Normothermic EVLP seems to be an ideal environment for therapeutic interventions in the donor lung prior to transplantation. The system provides the opportunity to better select which lungs to treat and the opportunity to re-evaluate to confirm a positive treatment effect. Furthermore, side effects of the treatment are greatly minimized by the targeted treatment of the organ and inflammatory responses during the repair process can theoretically be decreased due to the absence of circulating immune cells. Lastly, it provides flexible timing for treatment in contrast to in vivo treatment of the donor, where the time available for interventions is limited.

Several pharmacological investigations to target common donor lung injuries have been recently explored experimentally using EVLP as a platform.

Frank et al. demonstrated that optimal strategies for ex vivo perfusion and ventilation of human lungs have an important impact itself in enhancing alveolar fluid clearance (AFC) (33). The use of specific perfusate solutions with physiologic osmolarity and high oncotic pressures are important for the resolution of pulmonary edema. Pharmacological agents to remove pulmonary edema during EVLP by enhancing AFC have been studied. Sakuma et al. demonstrated the role of intra-tracheal epinephrine in enhancing AFC and removing pulmonary edema during EVLP. Treated lungs demonstrated an AFC of 84% above control clearance (34). The same group demonstrated the role of beta adrenergic stimulation on clearance of pulmonary edema using a human EVLP model (35). These drugs exert anti-edema effects by stimulating sodium channel activity and markedly increased the abundance of beta-and gamma-epithelial sodium channel (ENaC) in the plasma membrane of alveolar epithelial cells (36).

Since many donor lungs rejected for transplantation due to poor function have unrecognized pulmonary embolism (37, 38), Inci et al proposed the use of fibrinolytics during EVLP. This strategy might be especially important in controlled and uncontrolled DCD donors where donor heparinization might not be possible. Adding urokinase into the perfusate during EVLP resulted in improved graft function by reducing pulmonary vascular resistance and increasing oxygenation after 3 hours of warm ischemia in a large animal DCD model (39). The same group demonstrated that intra-airway surfactant administration during EVLP improved ex vivo function donor lungs injured with acid aspiration (40).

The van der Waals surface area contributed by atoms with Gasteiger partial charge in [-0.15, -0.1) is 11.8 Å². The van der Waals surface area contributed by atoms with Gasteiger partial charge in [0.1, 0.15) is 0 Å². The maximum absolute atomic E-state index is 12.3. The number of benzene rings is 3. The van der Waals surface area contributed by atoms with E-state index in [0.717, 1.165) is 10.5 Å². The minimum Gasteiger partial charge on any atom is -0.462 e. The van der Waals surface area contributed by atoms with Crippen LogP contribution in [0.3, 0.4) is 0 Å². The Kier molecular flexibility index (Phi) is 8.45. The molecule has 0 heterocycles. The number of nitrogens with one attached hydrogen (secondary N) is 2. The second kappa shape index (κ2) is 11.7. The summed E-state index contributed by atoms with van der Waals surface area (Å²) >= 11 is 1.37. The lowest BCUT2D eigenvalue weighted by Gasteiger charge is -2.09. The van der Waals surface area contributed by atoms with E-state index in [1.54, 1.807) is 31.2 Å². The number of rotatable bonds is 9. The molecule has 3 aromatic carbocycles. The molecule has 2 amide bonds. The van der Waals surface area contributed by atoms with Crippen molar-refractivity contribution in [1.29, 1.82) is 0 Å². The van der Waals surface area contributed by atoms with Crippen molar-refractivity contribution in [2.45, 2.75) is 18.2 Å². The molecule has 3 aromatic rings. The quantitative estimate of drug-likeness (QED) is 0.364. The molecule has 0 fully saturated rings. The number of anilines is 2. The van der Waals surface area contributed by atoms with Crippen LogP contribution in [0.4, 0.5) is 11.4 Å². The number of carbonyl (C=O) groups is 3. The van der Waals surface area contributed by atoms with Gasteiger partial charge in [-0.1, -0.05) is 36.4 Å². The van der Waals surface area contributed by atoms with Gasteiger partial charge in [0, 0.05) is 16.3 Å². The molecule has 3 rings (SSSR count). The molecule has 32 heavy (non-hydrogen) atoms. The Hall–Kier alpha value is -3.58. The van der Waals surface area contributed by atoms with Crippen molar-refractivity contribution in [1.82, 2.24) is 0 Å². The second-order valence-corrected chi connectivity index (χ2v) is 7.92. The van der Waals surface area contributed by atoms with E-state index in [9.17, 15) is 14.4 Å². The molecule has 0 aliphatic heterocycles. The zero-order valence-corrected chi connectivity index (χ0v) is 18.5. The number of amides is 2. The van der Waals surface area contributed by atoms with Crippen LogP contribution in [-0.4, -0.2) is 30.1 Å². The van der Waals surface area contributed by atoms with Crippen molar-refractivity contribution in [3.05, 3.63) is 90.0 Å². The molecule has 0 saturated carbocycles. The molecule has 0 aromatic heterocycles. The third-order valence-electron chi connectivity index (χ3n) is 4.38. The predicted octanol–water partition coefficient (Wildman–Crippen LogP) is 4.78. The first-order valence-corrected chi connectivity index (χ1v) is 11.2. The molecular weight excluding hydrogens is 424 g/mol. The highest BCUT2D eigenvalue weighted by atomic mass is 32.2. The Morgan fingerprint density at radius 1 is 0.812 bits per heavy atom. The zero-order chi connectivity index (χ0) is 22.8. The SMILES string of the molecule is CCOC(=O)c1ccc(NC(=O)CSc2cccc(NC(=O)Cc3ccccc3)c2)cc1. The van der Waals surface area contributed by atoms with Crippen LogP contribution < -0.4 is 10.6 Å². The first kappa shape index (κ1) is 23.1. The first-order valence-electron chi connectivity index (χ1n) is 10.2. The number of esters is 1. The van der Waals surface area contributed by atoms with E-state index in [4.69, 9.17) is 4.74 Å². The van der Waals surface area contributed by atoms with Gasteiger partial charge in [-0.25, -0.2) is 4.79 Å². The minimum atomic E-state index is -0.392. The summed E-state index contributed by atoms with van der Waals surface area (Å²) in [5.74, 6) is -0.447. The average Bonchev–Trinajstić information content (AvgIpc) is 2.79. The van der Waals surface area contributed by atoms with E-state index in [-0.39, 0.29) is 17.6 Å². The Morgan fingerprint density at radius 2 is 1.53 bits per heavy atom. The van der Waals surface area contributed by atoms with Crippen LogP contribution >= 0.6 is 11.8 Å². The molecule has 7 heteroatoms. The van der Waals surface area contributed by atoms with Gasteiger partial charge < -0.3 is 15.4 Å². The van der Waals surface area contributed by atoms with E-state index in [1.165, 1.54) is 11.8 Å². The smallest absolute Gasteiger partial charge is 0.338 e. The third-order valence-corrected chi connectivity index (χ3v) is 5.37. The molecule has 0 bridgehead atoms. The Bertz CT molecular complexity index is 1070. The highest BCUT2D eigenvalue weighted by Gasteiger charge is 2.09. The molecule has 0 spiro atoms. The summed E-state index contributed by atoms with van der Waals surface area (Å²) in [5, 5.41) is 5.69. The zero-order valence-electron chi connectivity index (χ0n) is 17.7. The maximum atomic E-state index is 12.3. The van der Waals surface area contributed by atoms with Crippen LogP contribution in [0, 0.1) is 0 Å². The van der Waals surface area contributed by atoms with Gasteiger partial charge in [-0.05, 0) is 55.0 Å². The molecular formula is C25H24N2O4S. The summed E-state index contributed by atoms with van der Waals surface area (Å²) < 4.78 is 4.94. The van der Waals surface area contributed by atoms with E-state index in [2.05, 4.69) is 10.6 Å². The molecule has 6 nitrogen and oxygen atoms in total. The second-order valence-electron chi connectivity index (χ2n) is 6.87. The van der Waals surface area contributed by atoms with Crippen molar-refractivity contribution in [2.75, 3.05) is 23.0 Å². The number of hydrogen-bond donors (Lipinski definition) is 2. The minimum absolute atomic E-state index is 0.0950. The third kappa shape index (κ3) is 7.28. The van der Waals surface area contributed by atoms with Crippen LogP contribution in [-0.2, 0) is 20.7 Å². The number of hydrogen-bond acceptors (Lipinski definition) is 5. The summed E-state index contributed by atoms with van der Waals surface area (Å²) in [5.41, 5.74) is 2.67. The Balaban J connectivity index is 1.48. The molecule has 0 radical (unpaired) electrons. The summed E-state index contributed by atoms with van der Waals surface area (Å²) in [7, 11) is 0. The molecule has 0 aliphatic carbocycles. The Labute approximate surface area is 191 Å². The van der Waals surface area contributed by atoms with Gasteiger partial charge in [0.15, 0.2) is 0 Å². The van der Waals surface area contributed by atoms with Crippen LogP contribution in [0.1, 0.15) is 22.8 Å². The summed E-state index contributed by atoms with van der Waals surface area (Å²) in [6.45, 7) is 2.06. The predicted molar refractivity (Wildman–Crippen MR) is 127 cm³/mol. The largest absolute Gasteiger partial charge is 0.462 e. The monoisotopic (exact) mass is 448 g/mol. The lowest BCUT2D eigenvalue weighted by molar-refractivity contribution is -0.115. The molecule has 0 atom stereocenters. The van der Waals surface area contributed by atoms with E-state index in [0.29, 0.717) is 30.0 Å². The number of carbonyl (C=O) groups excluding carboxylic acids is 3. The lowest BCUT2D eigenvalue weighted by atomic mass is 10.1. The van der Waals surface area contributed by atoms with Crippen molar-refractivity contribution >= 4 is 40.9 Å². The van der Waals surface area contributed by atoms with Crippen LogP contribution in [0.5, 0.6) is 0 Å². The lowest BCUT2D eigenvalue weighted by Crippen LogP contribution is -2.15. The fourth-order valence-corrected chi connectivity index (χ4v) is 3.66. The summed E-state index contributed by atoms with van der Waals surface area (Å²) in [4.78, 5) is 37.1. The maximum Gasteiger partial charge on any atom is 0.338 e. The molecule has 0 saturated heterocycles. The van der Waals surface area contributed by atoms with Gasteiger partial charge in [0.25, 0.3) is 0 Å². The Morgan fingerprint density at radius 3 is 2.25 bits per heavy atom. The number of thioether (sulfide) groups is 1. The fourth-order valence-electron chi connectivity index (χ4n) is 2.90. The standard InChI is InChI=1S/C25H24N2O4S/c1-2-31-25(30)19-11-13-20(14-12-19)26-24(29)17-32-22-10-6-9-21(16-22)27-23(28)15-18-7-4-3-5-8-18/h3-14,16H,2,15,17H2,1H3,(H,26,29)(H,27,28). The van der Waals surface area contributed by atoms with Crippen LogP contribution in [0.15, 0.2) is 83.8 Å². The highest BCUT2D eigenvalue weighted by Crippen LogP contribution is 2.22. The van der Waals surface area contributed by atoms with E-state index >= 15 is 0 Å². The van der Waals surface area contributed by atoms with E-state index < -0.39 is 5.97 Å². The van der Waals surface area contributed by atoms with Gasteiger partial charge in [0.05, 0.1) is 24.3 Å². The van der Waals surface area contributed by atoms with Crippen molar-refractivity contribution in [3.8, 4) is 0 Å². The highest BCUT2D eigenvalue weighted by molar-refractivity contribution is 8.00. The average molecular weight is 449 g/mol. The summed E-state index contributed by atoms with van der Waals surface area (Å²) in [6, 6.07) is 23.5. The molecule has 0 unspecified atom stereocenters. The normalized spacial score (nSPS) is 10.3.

A very large number of donor lungs are declined due to infection acquired during the brain death process and ICU period. EVLP provides a very attractive platform for high dose of antimicrobials without the risk of injuring other organs. In addition half-life of these drugs becomes much prolonged in the system. One recent study has shown that antibiotics during EVLP decrease the bacterial load (41) but further investigations are required to definitively prove this very promising concept. Perhaps, EVLP duration of several days might be required for the treatment of established pneumonias.

Inflammation related to brain death or other lung injuries during ICU stay greatly contribute to reperfusion injury after LTx (42-44). Anti-inflammatory drugs such as corticosteroids have been currently added to the EVLP perfusate. Other potential potent anti-inflammatory agents include activated protein C (45), alpha-1-antitripsin (46), inhibition of nuclear factor kappa B (47), and interleukin-10 (48-50).

2.1.1.1.1.1. Molecular interventions during EVLP

An exciting method of lung repair is using gene or stem cell therapy during EVLP. Gene therapy in lung transplantation is attractive because trans-tracheal delivery of gene vectors can localize the effect to the lung graft. Although ex vivo vector delivery is an attractive setting for clinical applicability (51), ex vivo gene transfer techniques have been traditionally ineffective in organ transplantation due to inhibition of metabolism during hypothermic preservation (52-54). Our group investigated the potential for new protein synthesis in the lung during normothermic EVLP and we demonstrated efficient gene transfer in alveolar epithelial cells and macrophages after 12 h of ex vivo gene delivery (28). Using large animals and injured human donor lungs rejected for transplantation, we showed that ex vivo adenoviral mediated interleukin-10 (a potent anti-inflammatory cytokine) gene delivery at the start of 12 hours of EVLP significantly improved lung function (50). hIL-10 gene therapy of injured human donor lungs reduced inflammation (downregulation of proinflammatory cytokines) and promoted cytoskeletal structural lung repair in association with improved function. Because EVLP preservation utilizes an acellular perfusate, there is an absence of neutrophils and inflammatory cells within the perfusate to respond to chemokines generated by the initial response to viral vectors. The superiority of adenoviral gene delivery ex vivo as compared to in vivo has also been recently demonstrated by our group (55).